News Journal:Trump slaps allies, hugs dictators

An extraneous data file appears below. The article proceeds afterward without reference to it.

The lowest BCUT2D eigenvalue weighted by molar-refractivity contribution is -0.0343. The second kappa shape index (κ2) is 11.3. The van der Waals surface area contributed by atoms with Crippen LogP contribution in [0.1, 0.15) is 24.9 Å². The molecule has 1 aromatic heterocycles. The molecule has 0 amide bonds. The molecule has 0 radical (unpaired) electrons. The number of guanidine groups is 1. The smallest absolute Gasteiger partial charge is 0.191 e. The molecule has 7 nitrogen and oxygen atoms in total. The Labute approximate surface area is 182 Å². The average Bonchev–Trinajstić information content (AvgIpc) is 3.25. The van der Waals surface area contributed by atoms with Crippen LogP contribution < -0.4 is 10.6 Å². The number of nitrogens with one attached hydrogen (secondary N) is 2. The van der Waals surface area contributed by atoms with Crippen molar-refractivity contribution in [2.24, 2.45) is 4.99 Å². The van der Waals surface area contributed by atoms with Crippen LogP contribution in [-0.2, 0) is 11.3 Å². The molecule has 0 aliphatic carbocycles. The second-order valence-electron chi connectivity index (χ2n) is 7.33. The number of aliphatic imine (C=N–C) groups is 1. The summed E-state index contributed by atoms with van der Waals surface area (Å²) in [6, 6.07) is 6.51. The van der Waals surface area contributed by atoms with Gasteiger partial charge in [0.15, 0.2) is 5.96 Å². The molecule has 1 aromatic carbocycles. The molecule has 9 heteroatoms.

“I personally think he slaps the right people, he hugs the right people.” That’s what UN Ambassador Nikki Haley said about President Donald Trump just before he addressed the United Nations on Tuesday. Really? I personally think she has it completely reversed. Here’s why: What ally would most of us choose as perhaps our closest? I’d say the United Kingdom. But it has certainly gotten Twitter slaps, not hugs, from our president. More from Kaufman: Federal tax reform isn’t going to happen Most recently, after a terrorist attack in London, he questioned the competence of one of the world’s leading security forces by saying “Another attack in London by a loser terrorist. These are sick and demented people who were in the sights of Scotland Yard. Must be proactive!” Prime Minister Theresa May restrained herself by saying the tweet “wasn’t helpful.” It certainly was gratuitous; there was no credible evidence that security forces were in any way negligent. Remember the slap he tweeted in June? London’s mayor issued a fairly standard statement after a terrorist attack: “Londoners will see an increased police presence today and over the course of the next few days. There’s no reason to be alarmed.” President Trump then tweeted, “At least 7 dead and 48 wounded in terror attack and Mayor of London says there is ‘no reason to be alarmed!’” Completely misconstruing what the mayor said was “no cause for alarm,” our president gave the Brits yet another reason to wonder what supposed friends are for. No wonder a recent Vox poll in England determined that only 10 percent of them approve of Trump. So much for hugging our closest ally. When German Chancellor Angela Merkel visited the White House in March to discuss the future of this important alliance, President Trump made a public point of not shaking her hand. Then, in May, he once again turned to Twitter to attack a friendly country. “We have a MASSIVE trade deficit with Germany, plus they pay FAR LESS than they should on NATO & military. Very bad for U.S. This will change.” Of course, we can’t have a trade deficit with Germany because it is part of the European Union, but facts don’t seem to interfere when slapping an ally. Things are not much better in France. In its last election, Trump publicly supported far-right candidate Marine Le Pen and snubbed Emmanuel Macron, who is now the country’s president. I could go on and on. Remember our new president hanging up in a phone conversation with the Australian prime minister? Or the continuing taunts aimed at Mexico? But let’s look at how he treats countries and leaders who haven’t been allies.Russian President Vladimir Putin has been at odds with the United States and our NATO allies throughout his career. He invaded and occupied the Crimea. He has made threats against NATO allies and especially former members of the Soviet Union. And every one of our intelligence agencies has determined that he used cyber warfare to help Trump’s campaign last November. If there were ever a right person to slap, one would think it would be Putin. But if you can recall a real one, let me know. President Trump has never taken back what he said about Putin months ago: “If he says great things about me, I’m going to say great things about him. I’ve already said, he is really very much of a leader. I mean, you can say, oh, isn’t that a terrible thing — the man has very strong control over a country.” Putin is the most obvious example of an anti-American strongman who is getting Trumpian hugs instead of slaps. But there are, unfortunately, a few others. He called Turkey’s President, Recep Tayyip Erdoğan, and gave him a big congratulatory hug after an election marred by widespread voter fraud. Erdogan was given almost dictatorial powers and he has used them to lock up political opponents and wipe out freedom of the press. None of this was mentioned when Erdogan visited the White House, a visit that was followed by Erdogan’s guards beating up peaceful protesters while Erdogan watched. President Obama had refused to invite Egypt President Abdel Fattah al-Sisi to Washington because of widespread human rights violations. But he was one of the earliest foreign leaders invited to the Trump White House, where he was praised for doing “a tremendous job under trying circumstances.” According to Human Rights Watch, al-Sisi has done this job primarily by filling Egypt’s jails with tens of thousands of political dissidents. And of course there is Philippine President Rodrigo Duterte, who is accused of killing 7,000 Filipinos as part of his anti-drug crusade. Among them were some journalists, but “just because you are a journalist,” Duterte said, “you are not exempted from assassination.” Worthy of a slap? Not on your life. President Trump had what his press office described as a very friendly telephone conversation with Duterte that included an invitation to the White House. I hope some journalist here in the United States gets to ask Ambassador Haley how she can justify her assessment. All I know is the rest of the world has noticed that the President of the United States seems eager to slap our allies and hug dictators. That’s bad for our standing in the world, and tragic for our values and our democracy. Ted Kaufman is a former U.S. Senator from Delaware.